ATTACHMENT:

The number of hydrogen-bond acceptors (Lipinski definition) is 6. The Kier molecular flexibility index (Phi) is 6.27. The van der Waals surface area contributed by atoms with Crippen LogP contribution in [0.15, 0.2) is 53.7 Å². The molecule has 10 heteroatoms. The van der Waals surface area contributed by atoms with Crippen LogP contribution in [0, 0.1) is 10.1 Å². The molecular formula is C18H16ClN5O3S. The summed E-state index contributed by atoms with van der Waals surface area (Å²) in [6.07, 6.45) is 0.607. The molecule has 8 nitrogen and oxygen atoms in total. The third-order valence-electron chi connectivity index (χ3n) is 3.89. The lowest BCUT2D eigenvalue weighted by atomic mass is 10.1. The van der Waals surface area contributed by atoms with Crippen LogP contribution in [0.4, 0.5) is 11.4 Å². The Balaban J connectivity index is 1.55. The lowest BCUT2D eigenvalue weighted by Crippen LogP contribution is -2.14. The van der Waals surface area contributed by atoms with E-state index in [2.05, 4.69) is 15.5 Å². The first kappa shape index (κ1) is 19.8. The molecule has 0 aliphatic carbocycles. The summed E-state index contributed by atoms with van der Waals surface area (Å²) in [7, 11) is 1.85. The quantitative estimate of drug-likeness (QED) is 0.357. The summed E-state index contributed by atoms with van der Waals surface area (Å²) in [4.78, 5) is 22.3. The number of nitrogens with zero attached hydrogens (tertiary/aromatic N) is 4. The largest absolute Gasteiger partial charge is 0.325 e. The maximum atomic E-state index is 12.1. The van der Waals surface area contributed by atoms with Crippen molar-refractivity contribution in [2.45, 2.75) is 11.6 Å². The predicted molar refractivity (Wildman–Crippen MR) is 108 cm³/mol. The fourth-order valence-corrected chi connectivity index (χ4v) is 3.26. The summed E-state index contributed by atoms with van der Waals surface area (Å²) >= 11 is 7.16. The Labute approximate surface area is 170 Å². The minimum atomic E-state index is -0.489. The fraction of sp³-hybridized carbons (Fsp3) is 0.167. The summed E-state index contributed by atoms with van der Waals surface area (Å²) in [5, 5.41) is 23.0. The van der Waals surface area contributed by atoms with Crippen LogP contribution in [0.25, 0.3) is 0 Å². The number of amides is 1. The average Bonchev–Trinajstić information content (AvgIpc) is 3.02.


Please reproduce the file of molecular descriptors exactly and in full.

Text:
The number of hydrogen-bond acceptors (Lipinski definition) is 6. The Kier molecular flexibility index (Phi) is 6.27. The van der Waals surface area contributed by atoms with Crippen LogP contribution in [0.15, 0.2) is 53.7 Å². The molecule has 10 heteroatoms. The van der Waals surface area contributed by atoms with Crippen LogP contribution in [0, 0.1) is 10.1 Å². The molecular formula is C18H16ClN5O3S. The summed E-state index contributed by atoms with van der Waals surface area (Å²) in [6.07, 6.45) is 0.607. The molecule has 8 nitrogen and oxygen atoms in total. The third-order valence-electron chi connectivity index (χ3n) is 3.89. The lowest BCUT2D eigenvalue weighted by atomic mass is 10.1. The van der Waals surface area contributed by atoms with Crippen LogP contribution in [0.4, 0.5) is 11.4 Å². The Balaban J connectivity index is 1.55. The lowest BCUT2D eigenvalue weighted by Crippen LogP contribution is -2.14. The van der Waals surface area contributed by atoms with E-state index in [2.05, 4.69) is 15.5 Å². The first kappa shape index (κ1) is 19.8. The molecule has 0 aliphatic carbocycles. The summed E-state index contributed by atoms with van der Waals surface area (Å²) in [7, 11) is 1.85. The quantitative estimate of drug-likeness (QED) is 0.357. The summed E-state index contributed by atoms with van der Waals surface area (Å²) in [4.78, 5) is 22.3. The number of nitrogens with zero attached hydrogens (tertiary/aromatic N) is 4. The largest absolute Gasteiger partial charge is 0.325 e. The maximum atomic E-state index is 12.1. The van der Waals surface area contributed by atoms with Crippen molar-refractivity contribution in [2.45, 2.75) is 11.6 Å². The predicted molar refractivity (Wildman–Crippen MR) is 108 cm³/mol. The fourth-order valence-corrected chi connectivity index (χ4v) is 3.26. The summed E-state index contributed by atoms with van der Waals surface area (Å²) >= 11 is 7.16. The Labute approximate surface area is 170 Å². The minimum atomic E-state index is -0.489. The fraction of sp³-hybridized carbons (Fsp3) is 0.167. The summed E-state index contributed by atoms with van der Waals surface area (Å²) in [5, 5.41) is 23.0. The van der Waals surface area contributed by atoms with Crippen LogP contribution in [0.25, 0.3) is 0 Å². The number of amides is 1. The average Bonchev–Trinajstić information content (AvgIpc) is 3.02.